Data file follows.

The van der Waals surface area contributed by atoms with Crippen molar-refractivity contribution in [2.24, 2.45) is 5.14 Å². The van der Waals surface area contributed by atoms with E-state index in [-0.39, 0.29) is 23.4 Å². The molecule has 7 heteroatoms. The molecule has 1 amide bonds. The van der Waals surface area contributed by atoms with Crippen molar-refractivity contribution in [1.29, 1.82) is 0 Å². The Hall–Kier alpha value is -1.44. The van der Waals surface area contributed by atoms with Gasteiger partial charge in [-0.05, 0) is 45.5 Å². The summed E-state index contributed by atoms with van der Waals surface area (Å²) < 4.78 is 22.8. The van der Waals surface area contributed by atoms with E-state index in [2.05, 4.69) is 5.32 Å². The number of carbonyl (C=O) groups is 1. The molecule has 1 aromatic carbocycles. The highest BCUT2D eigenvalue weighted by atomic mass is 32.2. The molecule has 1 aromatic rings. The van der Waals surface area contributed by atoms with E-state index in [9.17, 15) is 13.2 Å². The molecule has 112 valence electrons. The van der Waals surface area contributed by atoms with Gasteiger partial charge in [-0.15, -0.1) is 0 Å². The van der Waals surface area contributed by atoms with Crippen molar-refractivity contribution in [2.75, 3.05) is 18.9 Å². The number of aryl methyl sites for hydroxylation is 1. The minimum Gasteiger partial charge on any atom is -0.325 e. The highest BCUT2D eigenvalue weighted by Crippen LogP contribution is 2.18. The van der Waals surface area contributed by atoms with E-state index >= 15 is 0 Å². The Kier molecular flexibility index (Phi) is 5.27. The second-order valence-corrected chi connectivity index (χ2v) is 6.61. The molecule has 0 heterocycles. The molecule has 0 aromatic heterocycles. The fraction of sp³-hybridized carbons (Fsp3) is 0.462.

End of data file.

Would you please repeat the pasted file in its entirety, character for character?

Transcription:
The van der Waals surface area contributed by atoms with Crippen molar-refractivity contribution in [2.24, 2.45) is 5.14 Å². The van der Waals surface area contributed by atoms with E-state index in [-0.39, 0.29) is 23.4 Å². The molecule has 7 heteroatoms. The molecule has 1 amide bonds. The van der Waals surface area contributed by atoms with Crippen molar-refractivity contribution in [1.29, 1.82) is 0 Å². The Hall–Kier alpha value is -1.44. The van der Waals surface area contributed by atoms with Gasteiger partial charge in [-0.05, 0) is 45.5 Å². The summed E-state index contributed by atoms with van der Waals surface area (Å²) < 4.78 is 22.8. The van der Waals surface area contributed by atoms with E-state index in [2.05, 4.69) is 5.32 Å². The number of carbonyl (C=O) groups is 1. The molecule has 1 aromatic carbocycles. The highest BCUT2D eigenvalue weighted by atomic mass is 32.2. The molecule has 1 aromatic rings. The van der Waals surface area contributed by atoms with E-state index in [9.17, 15) is 13.2 Å². The molecule has 112 valence electrons. The van der Waals surface area contributed by atoms with Gasteiger partial charge in [-0.15, -0.1) is 0 Å². The van der Waals surface area contributed by atoms with Crippen molar-refractivity contribution in [2.75, 3.05) is 18.9 Å². The number of aryl methyl sites for hydroxylation is 1. The minimum Gasteiger partial charge on any atom is -0.325 e. The highest BCUT2D eigenvalue weighted by Crippen LogP contribution is 2.18. The van der Waals surface area contributed by atoms with E-state index >= 15 is 0 Å². The Kier molecular flexibility index (Phi) is 5.27. The second-order valence-corrected chi connectivity index (χ2v) is 6.61. The molecule has 0 heterocycles. The molecule has 0 aromatic heterocycles. The fraction of sp³-hybridized carbons (Fsp3) is 0.462.